Comment author: Emanuele_Ascani 14 May 2018 04:05:02PM 1 point [-]

Interesting! How did you arrive at the $1,000/yr figure?

Comment author: oge 16 May 2018 07:12:40AM 1 point [-]

That's about the total annual cost of preserving a brain and spinal cord under an Alcor cryonics contract. I assume that the price paid while the patient are alive are roughly the same as the cost of preservation when dead.

Comment author: Emanuele_Ascani 13 May 2018 10:15:24AM *  3 points [-]

I second this. Research in the area of cryonics could be an effective intervention, but proposing it in this way achieves nothing, since it doesn't do the actual work of assessing its impact per dollar. It doesn't even try.

Comment author: oge 14 May 2018 10:03:57AM 1 point [-]

I estimate it'll cost at least $1,000/yr to preserve a brain. That's about the cost of maintaining a family at global poverty levels.

I should have posted such calculations first before posting the excerpts. Thanks for your comments.

Comment author: Khorton 11 May 2018 04:23:58PM 1 point [-]

This story did not make me a more effective or altruistic person, as far as I can tell.

Comment author: oge 12 May 2018 01:43:06PM 0 points [-]

I posted the story to let folks know of a possible altruistic target: letting people live as long as they want by vitrifying their nervous systems for eventual resuscitation.

Comment author: turchin 11 May 2018 03:09:57PM *  1 point [-]

To become part of EA, cryonics must become cheap, and to become cheap, it should be, imho, pure chemical fixation without cooling, which could cost only a few dollars per brain, something like aldehyde fixation without cryopreservation.

Comment author: oge 12 May 2018 01:36:55PM 1 point [-]

Pure chemical fixation without cooling would be ideal. The extra cryopreservation step is necessary since glutaraldehyde only fixes tissue for months rather than centuries.

Comment author: gworley3  (EA Profile) 23 February 2018 07:14:55PM 1 point [-]

I think the ELI5 on AI alignment is the same as it has been: make nice AI. Being a little more specific I like Russell's slightly more precise formulation of this as "align AI with human values", and being even more specific (without jumping to mathematical notation), I'd say we want to design AI that value what humans value and for us to believe these AI share our values.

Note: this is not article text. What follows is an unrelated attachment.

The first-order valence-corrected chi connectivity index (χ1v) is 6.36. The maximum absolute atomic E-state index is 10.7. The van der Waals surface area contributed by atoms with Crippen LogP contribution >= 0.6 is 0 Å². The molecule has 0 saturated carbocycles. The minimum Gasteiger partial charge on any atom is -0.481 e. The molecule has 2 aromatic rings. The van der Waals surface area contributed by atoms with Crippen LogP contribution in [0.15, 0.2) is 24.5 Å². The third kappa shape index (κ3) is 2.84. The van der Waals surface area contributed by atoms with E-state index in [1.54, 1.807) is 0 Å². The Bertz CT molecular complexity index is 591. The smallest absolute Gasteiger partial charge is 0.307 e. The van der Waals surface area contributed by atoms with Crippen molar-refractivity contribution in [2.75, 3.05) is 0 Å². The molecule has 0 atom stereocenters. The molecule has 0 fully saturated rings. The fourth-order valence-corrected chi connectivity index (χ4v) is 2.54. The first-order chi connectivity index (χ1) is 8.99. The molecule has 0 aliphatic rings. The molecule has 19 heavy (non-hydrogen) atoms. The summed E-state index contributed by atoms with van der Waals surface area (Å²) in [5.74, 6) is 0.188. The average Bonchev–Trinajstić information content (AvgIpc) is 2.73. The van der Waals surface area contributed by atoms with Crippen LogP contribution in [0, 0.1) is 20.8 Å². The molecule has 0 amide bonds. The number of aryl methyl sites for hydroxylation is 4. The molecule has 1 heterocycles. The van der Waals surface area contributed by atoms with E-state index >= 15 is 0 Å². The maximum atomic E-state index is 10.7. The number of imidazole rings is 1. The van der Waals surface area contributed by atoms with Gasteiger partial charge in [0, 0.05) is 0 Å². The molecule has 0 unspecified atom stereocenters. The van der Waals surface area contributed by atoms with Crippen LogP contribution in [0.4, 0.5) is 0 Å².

Maybe the key thing I'm trying to get at though is that alignable AI will be phenomenally conscious, or in ELI5 terms as much people as anything else (humans, animals, etc.). So then my position is not just "make nice AI" but "make nice AI people we can believe are nice".

Comment author: oge 26 February 2018 07:01:26PM 0 points [-]

Thanks, Gordon.

"Make nice AI people we can believe are nice" makes sense to me; I hadn't been aware of the "...we can believe are nice" requirement.

Comment author: oge 22 February 2018 07:46:55PM 4 points [-]

Thank you for providing an abstract for your article. I found it very helpful.

(and I wish more authors here would do so as well)

Comment author: oge 22 February 2018 07:43:44PM 1 point [-]

Hi Gordon, I don't have accounts on LW or Medium so I'll comment on your original post here.

If possible, could you explain like I'm five what your working definition of the AI alignment problem is?

I find it hard to prioritize causes that I don't understand in simple terms.

Comment author: oge 22 February 2018 06:45:51PM 1 point [-]

Small nit: the links in the table of contents lead to a Google Doc, rather than to the body of the article.

Other than that, I love the article. Thanks for the giant disclaimer ;)

Comment author: oge 06 November 2017 02:59:27PM 1 point [-]

Hi Joey, how can one apply for Charity Science's tech lead position? The link on your jobs page just goes to a Github repo.

Comment author: oge 28 September 2016 09:02:51AM 2 points [-]

FYI I applied to New Incentives with ~10 yrs experience on the 1st of September. Haven't heard back.

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